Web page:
It’s being done to some extent in San Francisco and San Jose, but is it right for Davis?
The issue is whether to support a petition to raise the minimum wage to $15 per hour within city limits. Bernie Goldsmith, a local activist, has teamed up with local labor boosters in an attempt to collect 7,000 signatures to put the issue on the Davis ballot. So far he said they’ve got roughly 1,000 and their deadline is May 1.
According to the ballot language drafted by an independent attorney, if passed, the minimum wage in Davis would jump from what will be $9 per hour on Dec. 31, 2014, to $11 per hour on Jan. 1, 2015. The wage would rise again to $13 per hour in July 2015 and crest at $15 per hour on New Year’s Day 2016.
Esteemed critics and supporters of minimum wage increases are legion, many bearing letters after their name and carrying top prizes in economics teaching at prestigious universities around the country.
Jeremy Brooks is not one of them. He owns a Davis painting company and over time has built a successful business that pays some of his workers multiples of the current $8-per-hour California minimum wage. (The wage is slated by law to increase to $9 per hour this July and $10 per hour next year.)
Some of Brooks Painting’s employees make $15 and others more than $20 per hour. Student helpers earn about $10 per hour during the summer.
As it is, Brooks says, he’s got stiff competition with people who don’t even pay minimum wage.
“I battle the guy who paints out of the back of their truck, doesn’t pay taxes and does things under the table,” he said.
If a $15 minimum wage is passed, his summer helpers will be paid as much as some of his regulars are. Those $15-per-hour employees will want more money, he said, and whatever they get paid, the people who get paid more than they do will want even higher wages. In the end he’ll be laying off workers, Brooks said.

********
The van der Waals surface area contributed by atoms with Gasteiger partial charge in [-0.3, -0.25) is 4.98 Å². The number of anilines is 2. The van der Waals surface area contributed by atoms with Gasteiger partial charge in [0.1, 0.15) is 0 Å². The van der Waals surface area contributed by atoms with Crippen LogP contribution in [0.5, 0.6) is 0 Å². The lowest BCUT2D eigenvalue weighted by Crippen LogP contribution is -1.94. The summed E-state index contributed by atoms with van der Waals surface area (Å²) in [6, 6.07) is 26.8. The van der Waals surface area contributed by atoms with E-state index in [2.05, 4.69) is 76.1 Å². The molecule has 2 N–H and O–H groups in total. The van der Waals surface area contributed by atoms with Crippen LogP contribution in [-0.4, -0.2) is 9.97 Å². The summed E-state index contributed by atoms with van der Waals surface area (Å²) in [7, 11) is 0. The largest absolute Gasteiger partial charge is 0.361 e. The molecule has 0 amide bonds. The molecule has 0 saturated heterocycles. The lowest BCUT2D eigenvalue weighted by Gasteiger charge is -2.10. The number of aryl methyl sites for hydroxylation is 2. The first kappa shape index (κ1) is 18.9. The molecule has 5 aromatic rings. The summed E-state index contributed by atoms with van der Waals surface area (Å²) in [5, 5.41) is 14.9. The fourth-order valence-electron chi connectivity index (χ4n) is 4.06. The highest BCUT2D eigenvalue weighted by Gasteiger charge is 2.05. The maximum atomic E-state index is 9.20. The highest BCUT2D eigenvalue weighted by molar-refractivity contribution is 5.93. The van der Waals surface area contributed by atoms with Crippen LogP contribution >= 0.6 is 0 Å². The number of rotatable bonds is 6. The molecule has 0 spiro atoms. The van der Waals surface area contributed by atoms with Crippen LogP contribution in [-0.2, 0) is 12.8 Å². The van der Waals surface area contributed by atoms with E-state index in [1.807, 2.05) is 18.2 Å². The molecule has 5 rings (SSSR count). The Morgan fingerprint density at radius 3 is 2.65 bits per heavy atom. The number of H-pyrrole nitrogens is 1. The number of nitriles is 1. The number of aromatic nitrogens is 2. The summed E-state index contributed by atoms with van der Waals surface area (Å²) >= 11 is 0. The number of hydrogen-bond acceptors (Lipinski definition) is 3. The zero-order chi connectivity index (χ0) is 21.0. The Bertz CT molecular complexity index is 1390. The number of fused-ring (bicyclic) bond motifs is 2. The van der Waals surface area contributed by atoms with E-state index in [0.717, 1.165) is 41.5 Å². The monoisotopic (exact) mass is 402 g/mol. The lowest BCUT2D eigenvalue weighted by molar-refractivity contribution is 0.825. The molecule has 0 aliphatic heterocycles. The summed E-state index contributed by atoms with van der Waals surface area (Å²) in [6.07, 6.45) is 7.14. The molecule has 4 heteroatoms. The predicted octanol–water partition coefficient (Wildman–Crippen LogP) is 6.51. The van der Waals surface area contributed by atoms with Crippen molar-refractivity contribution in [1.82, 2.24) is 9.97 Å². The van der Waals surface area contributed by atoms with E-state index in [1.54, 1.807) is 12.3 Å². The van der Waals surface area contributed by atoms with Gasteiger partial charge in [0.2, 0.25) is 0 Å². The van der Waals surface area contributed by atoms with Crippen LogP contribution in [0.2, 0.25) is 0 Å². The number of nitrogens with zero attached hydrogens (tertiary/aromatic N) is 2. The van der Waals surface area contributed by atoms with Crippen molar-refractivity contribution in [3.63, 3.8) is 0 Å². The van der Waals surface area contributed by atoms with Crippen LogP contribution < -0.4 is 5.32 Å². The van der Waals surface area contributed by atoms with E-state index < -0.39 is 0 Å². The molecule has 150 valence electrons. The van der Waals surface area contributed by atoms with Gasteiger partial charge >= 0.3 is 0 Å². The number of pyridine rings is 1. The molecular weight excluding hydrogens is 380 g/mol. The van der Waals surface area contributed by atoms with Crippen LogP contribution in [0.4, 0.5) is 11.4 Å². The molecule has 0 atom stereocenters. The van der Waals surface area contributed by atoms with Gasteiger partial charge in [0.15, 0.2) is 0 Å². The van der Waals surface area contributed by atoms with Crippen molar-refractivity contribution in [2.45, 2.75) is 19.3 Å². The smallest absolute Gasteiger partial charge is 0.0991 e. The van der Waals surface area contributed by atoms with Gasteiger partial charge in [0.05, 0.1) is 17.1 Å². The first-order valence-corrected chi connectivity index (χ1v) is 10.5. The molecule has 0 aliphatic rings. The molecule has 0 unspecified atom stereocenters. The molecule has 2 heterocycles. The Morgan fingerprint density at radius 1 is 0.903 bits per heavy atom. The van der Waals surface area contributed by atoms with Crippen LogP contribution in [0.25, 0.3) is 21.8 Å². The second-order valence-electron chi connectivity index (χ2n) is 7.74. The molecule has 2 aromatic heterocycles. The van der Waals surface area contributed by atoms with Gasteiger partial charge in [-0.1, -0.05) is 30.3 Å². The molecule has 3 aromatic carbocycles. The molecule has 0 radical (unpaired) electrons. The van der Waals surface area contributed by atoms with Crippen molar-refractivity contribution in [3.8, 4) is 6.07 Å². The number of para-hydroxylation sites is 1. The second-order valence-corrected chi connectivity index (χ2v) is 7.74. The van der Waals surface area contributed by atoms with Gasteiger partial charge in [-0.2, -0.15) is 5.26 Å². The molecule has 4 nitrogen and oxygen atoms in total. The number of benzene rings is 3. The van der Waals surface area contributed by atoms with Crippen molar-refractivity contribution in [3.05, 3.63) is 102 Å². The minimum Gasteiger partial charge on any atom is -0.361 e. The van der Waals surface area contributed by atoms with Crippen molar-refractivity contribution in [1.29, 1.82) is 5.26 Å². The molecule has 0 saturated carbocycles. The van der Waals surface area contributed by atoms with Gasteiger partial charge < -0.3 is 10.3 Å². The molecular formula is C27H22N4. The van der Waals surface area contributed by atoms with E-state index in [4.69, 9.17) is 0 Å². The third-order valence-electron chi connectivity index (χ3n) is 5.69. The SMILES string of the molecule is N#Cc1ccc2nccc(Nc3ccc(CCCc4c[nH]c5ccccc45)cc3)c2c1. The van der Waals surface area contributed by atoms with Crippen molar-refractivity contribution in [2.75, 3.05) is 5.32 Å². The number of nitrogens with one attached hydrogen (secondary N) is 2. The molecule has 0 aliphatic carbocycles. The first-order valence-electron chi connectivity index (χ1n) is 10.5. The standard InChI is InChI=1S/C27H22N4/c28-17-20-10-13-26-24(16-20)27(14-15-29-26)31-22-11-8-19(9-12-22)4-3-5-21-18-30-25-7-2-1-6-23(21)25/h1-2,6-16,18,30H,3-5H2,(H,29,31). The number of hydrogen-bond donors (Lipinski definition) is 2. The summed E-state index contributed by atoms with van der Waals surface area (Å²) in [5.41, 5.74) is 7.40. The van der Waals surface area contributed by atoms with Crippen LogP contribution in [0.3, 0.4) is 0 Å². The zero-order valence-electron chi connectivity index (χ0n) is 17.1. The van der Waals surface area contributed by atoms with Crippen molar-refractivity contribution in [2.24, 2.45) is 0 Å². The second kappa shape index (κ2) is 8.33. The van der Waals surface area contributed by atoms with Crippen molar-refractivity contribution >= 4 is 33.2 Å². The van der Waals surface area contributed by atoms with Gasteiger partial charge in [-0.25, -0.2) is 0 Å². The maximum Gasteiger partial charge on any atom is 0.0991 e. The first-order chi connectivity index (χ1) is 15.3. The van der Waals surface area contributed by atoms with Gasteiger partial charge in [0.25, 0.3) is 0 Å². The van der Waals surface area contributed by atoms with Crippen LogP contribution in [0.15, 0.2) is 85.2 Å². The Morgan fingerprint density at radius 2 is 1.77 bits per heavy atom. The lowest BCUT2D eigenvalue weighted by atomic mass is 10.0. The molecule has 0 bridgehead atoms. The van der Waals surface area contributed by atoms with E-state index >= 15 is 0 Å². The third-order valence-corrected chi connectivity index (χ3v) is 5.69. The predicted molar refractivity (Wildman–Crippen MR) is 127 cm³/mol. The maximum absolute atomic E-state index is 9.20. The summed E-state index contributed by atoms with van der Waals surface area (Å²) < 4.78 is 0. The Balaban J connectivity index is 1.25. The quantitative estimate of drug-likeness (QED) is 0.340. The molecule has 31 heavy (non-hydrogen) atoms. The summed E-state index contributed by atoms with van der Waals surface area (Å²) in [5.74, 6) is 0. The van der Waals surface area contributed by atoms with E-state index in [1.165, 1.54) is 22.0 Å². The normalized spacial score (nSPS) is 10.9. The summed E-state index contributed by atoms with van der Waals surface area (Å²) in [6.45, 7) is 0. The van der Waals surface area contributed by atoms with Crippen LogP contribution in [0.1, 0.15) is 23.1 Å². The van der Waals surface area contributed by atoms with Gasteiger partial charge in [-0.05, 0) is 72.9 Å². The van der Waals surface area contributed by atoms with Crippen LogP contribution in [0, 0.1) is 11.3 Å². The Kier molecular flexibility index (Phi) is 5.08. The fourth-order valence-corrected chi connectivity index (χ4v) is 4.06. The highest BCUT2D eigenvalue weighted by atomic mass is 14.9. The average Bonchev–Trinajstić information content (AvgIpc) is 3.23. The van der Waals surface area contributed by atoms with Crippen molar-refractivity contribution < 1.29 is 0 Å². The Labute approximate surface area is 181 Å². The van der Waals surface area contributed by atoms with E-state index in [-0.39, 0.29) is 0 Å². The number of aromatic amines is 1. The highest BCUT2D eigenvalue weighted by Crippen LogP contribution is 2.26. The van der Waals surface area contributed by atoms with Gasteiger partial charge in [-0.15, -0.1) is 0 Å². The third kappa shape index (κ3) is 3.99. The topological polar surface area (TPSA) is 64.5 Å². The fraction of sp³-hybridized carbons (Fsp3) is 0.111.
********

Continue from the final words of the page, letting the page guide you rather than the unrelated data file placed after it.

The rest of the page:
“Minimum wage was never meant to be a livable wage,” Brooks said. “It was meant to be an entry-level wage.”
Brooks said with a rise in employee costs, businesses still reeling from the recession would go under, because the money has to come from somewhere and diners at Davis’ many restaurants will want to pay only so much for a meal.
Goldsmith has heard these arguments before. According to a statement, Goldsmith said similar measures have passed in other cities without bankrupting the local economy.
“In January, voters in SeaTac, a suburb of Seattle, passed an initiative to raise the wage to $15 for hospitality and transportation workers,” he said.
SeaTac is home to the airport of the same name.
While Goldsmith points to a 1995 Princeton study that he says shows a net zero effect on the economy if a minimum wage of $15 goes into effect, there is another more recent analysis of 100 studies done by the National Bureau of Economic Research that showed 85 of those examinations revealed negative economic effects of a rise in the minimum wage.
Goldsmith in part recognizes this academic quagmire, and poses what he says is the real question for Davis voters: “Someone who works hard and plays by the rules deserves a fair wage,” according to language for the ballot argument.
“It’s difficult to hear both sides of this debate with equal clarity when some voices have a megaphone and others are silenced,” Goldsmith wrote in an email. “Low-wage workers are very vulnerable to economic threats and intimidation from their employers. For many of them, speaking publicly about this is a firing offense.”
Goldsmith plans to bring the issue to the City Council during public comment at the April 15 council meeting.
— Reach Dave Ryan at email@example.com or 530-747-8057. Follow him on Twitter at @davewritesnews.